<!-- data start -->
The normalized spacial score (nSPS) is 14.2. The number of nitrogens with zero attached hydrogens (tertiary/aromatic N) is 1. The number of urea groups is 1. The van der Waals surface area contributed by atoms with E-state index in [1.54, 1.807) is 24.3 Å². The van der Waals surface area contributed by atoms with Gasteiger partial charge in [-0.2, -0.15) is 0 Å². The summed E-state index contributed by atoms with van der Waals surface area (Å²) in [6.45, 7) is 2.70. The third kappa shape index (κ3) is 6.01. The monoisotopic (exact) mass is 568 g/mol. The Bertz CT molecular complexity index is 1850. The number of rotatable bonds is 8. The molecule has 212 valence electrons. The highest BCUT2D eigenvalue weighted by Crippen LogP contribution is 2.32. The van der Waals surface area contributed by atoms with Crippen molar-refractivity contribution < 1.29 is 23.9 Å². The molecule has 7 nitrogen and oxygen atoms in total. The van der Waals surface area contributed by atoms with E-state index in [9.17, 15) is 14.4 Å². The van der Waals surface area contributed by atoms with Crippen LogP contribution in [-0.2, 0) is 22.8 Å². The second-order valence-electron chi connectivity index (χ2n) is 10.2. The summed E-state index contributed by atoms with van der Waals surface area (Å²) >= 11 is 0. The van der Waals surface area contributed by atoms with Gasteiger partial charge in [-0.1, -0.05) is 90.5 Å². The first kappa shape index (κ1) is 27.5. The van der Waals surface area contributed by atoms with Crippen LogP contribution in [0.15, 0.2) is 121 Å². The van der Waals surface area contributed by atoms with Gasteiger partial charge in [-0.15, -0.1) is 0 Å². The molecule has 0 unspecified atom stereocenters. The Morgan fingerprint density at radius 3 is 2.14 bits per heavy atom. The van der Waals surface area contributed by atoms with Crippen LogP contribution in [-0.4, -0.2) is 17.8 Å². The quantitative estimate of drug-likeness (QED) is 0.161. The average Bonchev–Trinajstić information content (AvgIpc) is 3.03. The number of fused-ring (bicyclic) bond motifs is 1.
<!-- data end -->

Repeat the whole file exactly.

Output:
The normalized spacial score (nSPS) is 14.2. The number of nitrogens with zero attached hydrogens (tertiary/aromatic N) is 1. The number of urea groups is 1. The van der Waals surface area contributed by atoms with E-state index in [1.54, 1.807) is 24.3 Å². The van der Waals surface area contributed by atoms with Gasteiger partial charge in [-0.2, -0.15) is 0 Å². The summed E-state index contributed by atoms with van der Waals surface area (Å²) in [6.45, 7) is 2.70. The third kappa shape index (κ3) is 6.01. The monoisotopic (exact) mass is 568 g/mol. The Bertz CT molecular complexity index is 1850. The number of rotatable bonds is 8. The molecule has 212 valence electrons. The highest BCUT2D eigenvalue weighted by Crippen LogP contribution is 2.32. The van der Waals surface area contributed by atoms with Crippen molar-refractivity contribution < 1.29 is 23.9 Å². The molecule has 7 nitrogen and oxygen atoms in total. The van der Waals surface area contributed by atoms with E-state index in [9.17, 15) is 14.4 Å². The van der Waals surface area contributed by atoms with Crippen LogP contribution in [-0.2, 0) is 22.8 Å². The second-order valence-electron chi connectivity index (χ2n) is 10.2. The summed E-state index contributed by atoms with van der Waals surface area (Å²) >= 11 is 0. The van der Waals surface area contributed by atoms with Gasteiger partial charge in [-0.1, -0.05) is 90.5 Å². The first kappa shape index (κ1) is 27.5. The van der Waals surface area contributed by atoms with Crippen LogP contribution in [0.15, 0.2) is 121 Å². The van der Waals surface area contributed by atoms with Gasteiger partial charge in [-0.15, -0.1) is 0 Å². The molecule has 0 unspecified atom stereocenters. The Morgan fingerprint density at radius 3 is 2.14 bits per heavy atom. The van der Waals surface area contributed by atoms with Crippen LogP contribution in [-0.4, -0.2) is 17.8 Å². The quantitative estimate of drug-likeness (QED) is 0.161. The average Bonchev–Trinajstić information content (AvgIpc) is 3.03. The number of fused-ring (bicyclic) bond motifs is 1.